The other concern I have is when people repeat what they've read-- that weight might not be the best indicator of health-- and then apply it to themselves without considering their own state of health.   This especially bothers me when friends or family make these claims.  I have friends and family at all weights and all levels of health.  Because of our relationship, we're generally aware of each other's health concerns, exercise habits, and diet.  And it's disheartening to see data intended to clarify health assessment used in ways that enable poor lifestyle decisions.  

So I have concerns with each voice in the weight debate.  I'm inclined to want to combine the pro-fitness group's message (exercise, eat well, make good lifestyle decisions) with the body variety and social issues awareness messages from the fat acceptance folks.  Like, take the best of the two and stick them together.  

The last weight issue I want to address concerns body image and media.  I often read articles along these lines: "Media tells us that women should be extra thin and have a gap between their thighs and  that men should have a perfect v-shape on their abdomen.  It's the media's fault I have unhealthy body expectations."  

Ok, let's get straight to why I hate commentary like this.  You're a grown-up who can think critically.  TV says you need to be thin?  Media also tells us that women will rip their panties off around men wearing the right cologne.  That alcohol is the key to all fun to be had.  That yogurt is better than sex.  You don't believe all that crap, so why would you choose to believe the body-image stuff?  Stop and consider the healthy people in your life who you admire.  What do they look like?  Do they exercise?  Do they make healthy eating choices?  Have you ever in your life seen a person who looks like the people we see on ads?  The answer is no, never.  All of the images we see are digitally manipulated and in no way represent reality.  Shouldn't real life inform your perceptions more than advertising?  (I'm excluding those with diseases that affect one's perception of body image.)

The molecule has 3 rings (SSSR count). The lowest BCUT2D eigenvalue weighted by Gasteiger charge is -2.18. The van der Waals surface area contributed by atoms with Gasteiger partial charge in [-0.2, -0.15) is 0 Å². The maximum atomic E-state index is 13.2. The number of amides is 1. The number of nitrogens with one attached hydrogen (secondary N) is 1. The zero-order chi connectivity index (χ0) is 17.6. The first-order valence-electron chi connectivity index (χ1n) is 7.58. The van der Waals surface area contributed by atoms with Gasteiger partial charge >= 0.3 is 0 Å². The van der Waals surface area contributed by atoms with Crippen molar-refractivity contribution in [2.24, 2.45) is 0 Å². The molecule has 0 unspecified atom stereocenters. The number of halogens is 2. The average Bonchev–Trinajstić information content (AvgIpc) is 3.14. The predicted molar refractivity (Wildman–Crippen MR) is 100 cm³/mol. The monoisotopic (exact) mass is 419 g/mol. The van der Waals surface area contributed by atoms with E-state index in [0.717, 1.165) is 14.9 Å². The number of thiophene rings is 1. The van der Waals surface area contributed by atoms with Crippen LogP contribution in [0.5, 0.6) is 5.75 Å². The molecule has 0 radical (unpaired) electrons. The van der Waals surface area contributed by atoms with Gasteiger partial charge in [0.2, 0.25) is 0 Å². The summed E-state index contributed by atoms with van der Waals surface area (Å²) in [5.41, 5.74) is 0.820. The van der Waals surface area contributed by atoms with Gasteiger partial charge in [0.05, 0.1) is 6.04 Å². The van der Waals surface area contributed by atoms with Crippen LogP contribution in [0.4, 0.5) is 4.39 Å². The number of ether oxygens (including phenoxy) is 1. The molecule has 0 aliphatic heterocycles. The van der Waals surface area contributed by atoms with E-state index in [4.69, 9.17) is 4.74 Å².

Of course, it takes maturity to understand that media doesn't show reality, which is why we need to teach young women and men how to interpret media: as an untruthful depiction of reality designed to sell us stuff.  Not sure how?  Start by showing this interesting video that Dove released a few years ago.  Let's teach young people that they're comparing themselves to what are essentially cartoons.  And let's really appreciate that fact ourselves as well.